Border Wall, Haiti Hurricane Help, Democrats on Immigration, Good Neighbor & Cuba

New from the Americas Policy Program

Cross-Border Activists Escalate Fight Against "The Wall of Death"
By Kent Paterson

A spirit of passion energized a U.S. Labor Day march against the border wall under construction by the Bush administration. Organized by human rights, religious, Chicano, student, and other activists from both sides of the U.S.-Mexico border, marchers set out from Fort Hancock, Texas, for a four-day trek to the border between Sunland Park, New Mexico, and Anapra, Mexico, on the northwestern edge of Ciudad Juarez.

In Mexico and Latin America, the wall is viewed as a symbol of racism, xenophobia, and militarism. Grassroots activists go up against the Department of Homeland Security to prove that cross-border activism can unite forces against the divisive wall project.

Kent Paterson is a freelance journalist who covers the southwestern United States, Mexico, and Latin America, and an analyst for the Americas Policy Program at

See full article online at:


Firsthand Account of Haiti’s Hurricane Suffering: A Call for Help
By Paul Farmer

The following is a letter written by Paul Farmer, co-founder of Partners in Health (PIH), an international organization dedicated to healthcare for the poor. Dr. Farmer is a renowned medical doctor who has worked for many years among the poor in Haiti. In a Sept. 6 letter, he describes the scene on the ground in flood-ravaged Haiti, saying “I have never seen anything as painful.”

When the alphabet attacked Haiti—it received Hurricanes Fay, Gustav, Hanna, and Ike, in rapid succession—an estimated 800,000 were affected by massive flooding and lethal mudslides. Farmer writes that international aid has been disastrously slow in entering so Partners in Health has taken on the task of providing what it can in the face of dire need. He has asked us to spread the word to our readers. We at the Americas Policy Program strongly encourage all of you to give generously to support our partner organization PIH in these efforts—the donation links follow Paul’s letter.

Paul Farmer is co-founder of Partners in Health and has lived and worked extensively in Haiti.

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Democrats to Immigrants: "Get Right with the Law"
By Tom Barry

Comprehensive immigration reform in the first year or the first term of an Obama administration seems doubtful. More likely the Democrats will continue fiddling with their language and principles while the forces of immigration restrictionism keep winning the battles on messaging and policy.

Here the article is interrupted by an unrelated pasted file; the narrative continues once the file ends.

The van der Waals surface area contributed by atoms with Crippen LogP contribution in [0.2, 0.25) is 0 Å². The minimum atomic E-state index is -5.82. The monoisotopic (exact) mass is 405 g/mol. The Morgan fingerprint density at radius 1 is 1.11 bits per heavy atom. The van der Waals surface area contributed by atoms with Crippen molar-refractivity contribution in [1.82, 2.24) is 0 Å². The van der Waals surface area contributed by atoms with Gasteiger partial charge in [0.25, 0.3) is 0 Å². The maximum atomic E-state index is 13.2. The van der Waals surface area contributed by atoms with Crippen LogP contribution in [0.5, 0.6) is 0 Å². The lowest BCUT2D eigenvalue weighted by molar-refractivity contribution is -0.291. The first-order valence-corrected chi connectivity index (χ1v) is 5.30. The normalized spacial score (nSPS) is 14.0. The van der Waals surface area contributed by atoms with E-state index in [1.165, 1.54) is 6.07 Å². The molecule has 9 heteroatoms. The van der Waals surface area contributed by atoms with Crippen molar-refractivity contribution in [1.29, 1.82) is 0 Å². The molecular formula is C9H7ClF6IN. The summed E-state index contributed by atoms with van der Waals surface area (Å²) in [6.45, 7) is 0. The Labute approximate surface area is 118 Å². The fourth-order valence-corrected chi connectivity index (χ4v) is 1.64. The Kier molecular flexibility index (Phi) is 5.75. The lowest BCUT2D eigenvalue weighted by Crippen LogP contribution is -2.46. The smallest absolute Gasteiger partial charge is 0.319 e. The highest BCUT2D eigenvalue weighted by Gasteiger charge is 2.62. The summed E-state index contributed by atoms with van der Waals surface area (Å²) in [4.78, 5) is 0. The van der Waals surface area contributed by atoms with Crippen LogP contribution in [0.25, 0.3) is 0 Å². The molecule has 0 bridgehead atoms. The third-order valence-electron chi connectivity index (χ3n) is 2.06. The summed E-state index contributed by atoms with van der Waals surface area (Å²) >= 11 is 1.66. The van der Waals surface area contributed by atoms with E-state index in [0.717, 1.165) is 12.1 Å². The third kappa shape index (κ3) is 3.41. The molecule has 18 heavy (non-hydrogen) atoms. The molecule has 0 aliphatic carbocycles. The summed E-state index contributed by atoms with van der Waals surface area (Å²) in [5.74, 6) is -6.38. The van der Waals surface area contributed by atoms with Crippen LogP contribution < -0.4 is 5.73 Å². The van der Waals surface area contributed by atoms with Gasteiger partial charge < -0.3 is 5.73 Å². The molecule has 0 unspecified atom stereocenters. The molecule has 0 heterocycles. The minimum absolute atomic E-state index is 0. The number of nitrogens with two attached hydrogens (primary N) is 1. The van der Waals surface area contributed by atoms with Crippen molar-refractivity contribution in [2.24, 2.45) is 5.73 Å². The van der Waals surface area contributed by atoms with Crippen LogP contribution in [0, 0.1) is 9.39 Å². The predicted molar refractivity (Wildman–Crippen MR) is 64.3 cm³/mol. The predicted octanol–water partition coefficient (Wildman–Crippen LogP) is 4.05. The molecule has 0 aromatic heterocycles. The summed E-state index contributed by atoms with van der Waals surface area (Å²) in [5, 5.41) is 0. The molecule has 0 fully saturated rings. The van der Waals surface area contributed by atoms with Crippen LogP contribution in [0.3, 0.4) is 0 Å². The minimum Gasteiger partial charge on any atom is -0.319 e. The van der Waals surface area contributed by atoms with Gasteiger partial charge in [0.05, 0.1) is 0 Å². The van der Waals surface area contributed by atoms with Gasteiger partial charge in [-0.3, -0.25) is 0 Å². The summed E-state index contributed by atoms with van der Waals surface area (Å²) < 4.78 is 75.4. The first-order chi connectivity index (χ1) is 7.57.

See article online at:

Three New TransBorder Profiles

TransBorder Profiles are closer looks at restrictionist organizations that are having an influence on the immigration discourse in the United States. By looking at their sources, strategies, and influence we provide more information on their positions and how they are shaping our discussions on immigration reform.

Center for Immigration Studies profile:

Pro-English Profile:—proenglish

Immigration Reform Caucus Profile:—immigration-reform-caucus

Tom Barry directs the TransBorder Project of the Americas Policy Program ( at the Center for International Policy in Washington, DC. He blogs at


Return of the Good Neighbor: From Cuba to Geneva
By Wayne S. Smith

The standing of the United States in Latin America has not been so low in at least three-quarters of a century—perhaps ever. And this tarnished image is not restricted to Latin America. The Bush administration has managed to reduce drastically U.S. credibility and prestige in the world at large.

There is no reason now not to return to something resembling the Good Neighbor Policy, no reason certainly not to commit ourselves to respect international laws and treaties, and to fully respect the sovereignty of the other states. The United States, in short, faces no serious security threats in this hemisphere. And to prevent any from emerging, its best option is to work closely with the other governments, as we did during the era of the Good Neighbor Policy.

Wayne S. Smith is the former Chief of the U.S. Interests Section in Havana (1979-82), and is now a senior fellow at the Center for International Policy in Washington, DC and an adjunct professor at the Johns Hopkins University, where he teaches the history of U.S.-Latin American relations.

Read the full article online at:

Global Good Neighbor Initiative:


Comments from our readers:

Who says it is too expensive to enforce our sovereignty? I’m a large tax payer and I think it is worth every cent. What you suggest oh well let the illegal aliens come and we will no longer know our country. Why do you not direct you energies to improve the countries from which the aliens come from and stop the end around our laws for your compatriots!

Robert Dion



Crossing the Medicine Line

About 21 million people become climate refugees annually, from the big storms and droughts, and by 2050, 1.2 billion people


Latin America will be all feminist!

March 8, International Women’s Day (IWD), serves as a barometer of the strength of feminist and women’s movements, especially in